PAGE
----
Windhoek-Still hoping to the end for a sentence without having to go to prison, Venicia Ann Koning, a former issuing invoice administrative clerk at then Indo Atlantic, now CIC, shed tears after hearing she was sentenced to an effective five years on Friday by High Court Judge Alfred Siboleka.
She was convicted on 18 counts of fraud involving the issuing of false invoices for cigarettes that were not ordered by customers at Walvis Bay.
She was acquitted on 19 counts on a Section 174 application after the state closed its case.
Her co-accused David Martin Bezuidenhout, who was the driver of the cash van that delivered cigarettes to customers, was acquitted on 12 counts of fraud, alternatively theft.
According to the judge she defrauded her employer in an amount of approximately N$1,808,399.33 in false cigarette invoices.
“It is clear that the well-being of businesses is highly desired by the communities in order to deliver the required services to people,” the judge said, further noting that society also expects employees of businesses to execute their duties diligently in order to maintain their own job security as well as the anticipation of possible new recruitments to the business’s workforce.
In mitigation Koning informed the court she is married with three children and living in a house at Walvis Bay that was given to her by her father.
Her last born, 12 years old, attends school and currently resides with her sister in Walvis Bay together with her 19-year-old daughter.
According to Judge Siboleka, while she expressed regret for the wrongdoing, she did not take the court into her confidence to say what she did with the money or cigarettes related to the charges she has been convicted of.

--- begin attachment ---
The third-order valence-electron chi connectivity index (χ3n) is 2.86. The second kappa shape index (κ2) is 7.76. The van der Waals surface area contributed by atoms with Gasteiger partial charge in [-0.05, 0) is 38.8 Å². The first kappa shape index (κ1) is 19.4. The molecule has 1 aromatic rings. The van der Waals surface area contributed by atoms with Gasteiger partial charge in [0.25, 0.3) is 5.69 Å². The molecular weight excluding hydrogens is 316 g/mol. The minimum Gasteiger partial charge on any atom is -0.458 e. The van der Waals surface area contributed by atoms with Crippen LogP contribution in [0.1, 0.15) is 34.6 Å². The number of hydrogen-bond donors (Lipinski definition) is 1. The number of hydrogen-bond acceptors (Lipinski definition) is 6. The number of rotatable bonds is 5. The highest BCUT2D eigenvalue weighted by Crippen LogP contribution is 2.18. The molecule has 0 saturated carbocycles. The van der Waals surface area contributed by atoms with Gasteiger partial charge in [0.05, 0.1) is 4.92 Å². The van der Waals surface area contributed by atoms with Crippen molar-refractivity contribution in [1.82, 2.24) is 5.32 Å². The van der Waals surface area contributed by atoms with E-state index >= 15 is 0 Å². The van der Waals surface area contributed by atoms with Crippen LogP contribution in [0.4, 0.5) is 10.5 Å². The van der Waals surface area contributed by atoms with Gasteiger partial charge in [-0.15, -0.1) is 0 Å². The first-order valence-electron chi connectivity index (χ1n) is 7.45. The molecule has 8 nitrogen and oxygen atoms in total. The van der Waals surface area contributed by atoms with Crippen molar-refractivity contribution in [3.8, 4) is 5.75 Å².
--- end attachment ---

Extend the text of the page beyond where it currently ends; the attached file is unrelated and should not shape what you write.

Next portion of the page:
She said she is unable to pay back the losses her former employer suffered, but will apologise to the company for the wrongdoing and asked for a lighter sentence, the judge remarked.
Her state-funded lawyer, Titus Ipumbu, told the court Koning is a first offender, has a family, and at the time of her arrest was taking care of her youngest child.
He asked the court to show mercy and sentence her to ten years of which six years should be suspended for five years on the usual conditions of good behaviour.
Ipumbu conceded that his client was in a position of trust which she breached and this makes the offence serious.
State advocate Simba Nduna told the court that Koning did not show any signs of remorse because she still maintained her innocence even during the mitigation hearing.
He said Koning showed her reluctance to take the court into her confidence and state what she did with the cigarettes she defrauded her employer of.
According to Judge Siboleka, the state counsel submitted and persuaded the court to consider a custodial sentence of which a small portion should be suspended on the usual conditions of good behaviour.
In the end, the judge said, taking all 18 counts together for the purpose of sentencing he sentenced her to 12 years’ imprisonment, of which seven years are suspended for five years on condition the accused is not convicted of fraud committed during the period of suspension, effectively leaving Koning with five years behind bars.